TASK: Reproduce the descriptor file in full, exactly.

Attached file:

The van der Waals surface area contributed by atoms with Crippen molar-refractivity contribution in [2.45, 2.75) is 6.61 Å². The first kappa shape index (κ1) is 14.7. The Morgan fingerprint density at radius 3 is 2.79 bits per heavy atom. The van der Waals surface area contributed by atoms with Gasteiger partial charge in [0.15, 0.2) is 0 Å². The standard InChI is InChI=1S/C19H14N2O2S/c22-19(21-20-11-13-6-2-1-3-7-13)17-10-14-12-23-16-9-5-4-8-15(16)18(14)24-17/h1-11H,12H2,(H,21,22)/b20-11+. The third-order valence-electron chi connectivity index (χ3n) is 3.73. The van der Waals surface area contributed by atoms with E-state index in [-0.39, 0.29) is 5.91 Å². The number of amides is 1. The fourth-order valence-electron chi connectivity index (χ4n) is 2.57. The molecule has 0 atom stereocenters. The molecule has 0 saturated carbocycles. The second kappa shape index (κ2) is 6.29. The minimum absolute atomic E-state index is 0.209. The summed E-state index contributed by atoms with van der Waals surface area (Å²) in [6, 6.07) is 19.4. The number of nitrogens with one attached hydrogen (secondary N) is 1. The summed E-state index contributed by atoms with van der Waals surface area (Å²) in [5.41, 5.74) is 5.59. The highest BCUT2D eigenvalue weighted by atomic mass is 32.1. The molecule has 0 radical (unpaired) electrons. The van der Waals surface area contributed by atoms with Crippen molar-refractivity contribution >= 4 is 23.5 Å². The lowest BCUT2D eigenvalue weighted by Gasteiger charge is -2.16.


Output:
The van der Waals surface area contributed by atoms with Crippen molar-refractivity contribution in [2.45, 2.75) is 6.61 Å². The first kappa shape index (κ1) is 14.7. The Morgan fingerprint density at radius 3 is 2.79 bits per heavy atom. The van der Waals surface area contributed by atoms with Gasteiger partial charge in [0.15, 0.2) is 0 Å². The standard InChI is InChI=1S/C19H14N2O2S/c22-19(21-20-11-13-6-2-1-3-7-13)17-10-14-12-23-16-9-5-4-8-15(16)18(14)24-17/h1-11H,12H2,(H,21,22)/b20-11+. The third-order valence-electron chi connectivity index (χ3n) is 3.73. The van der Waals surface area contributed by atoms with E-state index in [-0.39, 0.29) is 5.91 Å². The number of amides is 1. The fourth-order valence-electron chi connectivity index (χ4n) is 2.57. The molecule has 0 atom stereocenters. The molecule has 0 saturated carbocycles. The second kappa shape index (κ2) is 6.29. The minimum absolute atomic E-state index is 0.209. The summed E-state index contributed by atoms with van der Waals surface area (Å²) in [6, 6.07) is 19.4. The number of nitrogens with one attached hydrogen (secondary N) is 1. The summed E-state index contributed by atoms with van der Waals surface area (Å²) in [5.41, 5.74) is 5.59. The highest BCUT2D eigenvalue weighted by atomic mass is 32.1. The molecule has 0 radical (unpaired) electrons. The van der Waals surface area contributed by atoms with Crippen molar-refractivity contribution >= 4 is 23.5 Å². The lowest BCUT2D eigenvalue weighted by Gasteiger charge is -2.16.